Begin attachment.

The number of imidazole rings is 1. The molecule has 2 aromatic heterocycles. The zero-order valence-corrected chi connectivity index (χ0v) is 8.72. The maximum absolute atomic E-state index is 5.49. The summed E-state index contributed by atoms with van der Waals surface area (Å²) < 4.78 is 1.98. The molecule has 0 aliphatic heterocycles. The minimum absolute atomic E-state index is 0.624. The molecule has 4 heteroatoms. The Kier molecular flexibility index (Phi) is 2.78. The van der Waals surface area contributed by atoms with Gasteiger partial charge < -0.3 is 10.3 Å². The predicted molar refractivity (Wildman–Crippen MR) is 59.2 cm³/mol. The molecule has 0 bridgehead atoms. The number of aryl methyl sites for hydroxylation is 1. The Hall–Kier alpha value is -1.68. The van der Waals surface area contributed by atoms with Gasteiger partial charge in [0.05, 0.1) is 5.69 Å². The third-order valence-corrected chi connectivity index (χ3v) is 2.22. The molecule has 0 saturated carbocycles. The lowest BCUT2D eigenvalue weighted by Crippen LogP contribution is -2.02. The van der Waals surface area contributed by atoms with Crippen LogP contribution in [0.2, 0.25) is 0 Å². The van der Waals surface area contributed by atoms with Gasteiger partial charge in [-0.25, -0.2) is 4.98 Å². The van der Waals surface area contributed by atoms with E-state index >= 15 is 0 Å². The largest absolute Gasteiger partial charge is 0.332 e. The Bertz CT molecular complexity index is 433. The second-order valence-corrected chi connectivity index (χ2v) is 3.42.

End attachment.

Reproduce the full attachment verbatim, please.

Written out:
The number of imidazole rings is 1. The molecule has 2 aromatic heterocycles. The zero-order valence-corrected chi connectivity index (χ0v) is 8.72. The maximum absolute atomic E-state index is 5.49. The summed E-state index contributed by atoms with van der Waals surface area (Å²) < 4.78 is 1.98. The molecule has 0 aliphatic heterocycles. The minimum absolute atomic E-state index is 0.624. The molecule has 4 heteroatoms. The Kier molecular flexibility index (Phi) is 2.78. The van der Waals surface area contributed by atoms with Gasteiger partial charge < -0.3 is 10.3 Å². The predicted molar refractivity (Wildman–Crippen MR) is 59.2 cm³/mol. The molecule has 0 bridgehead atoms. The number of aryl methyl sites for hydroxylation is 1. The Hall–Kier alpha value is -1.68. The van der Waals surface area contributed by atoms with Gasteiger partial charge in [0.05, 0.1) is 5.69 Å². The third-order valence-corrected chi connectivity index (χ3v) is 2.22. The molecule has 0 saturated carbocycles. The lowest BCUT2D eigenvalue weighted by Crippen LogP contribution is -2.02. The van der Waals surface area contributed by atoms with Crippen LogP contribution in [0.2, 0.25) is 0 Å². The van der Waals surface area contributed by atoms with Gasteiger partial charge in [-0.25, -0.2) is 4.98 Å². The van der Waals surface area contributed by atoms with E-state index >= 15 is 0 Å². The largest absolute Gasteiger partial charge is 0.332 e. The Bertz CT molecular complexity index is 433. The second-order valence-corrected chi connectivity index (χ2v) is 3.42.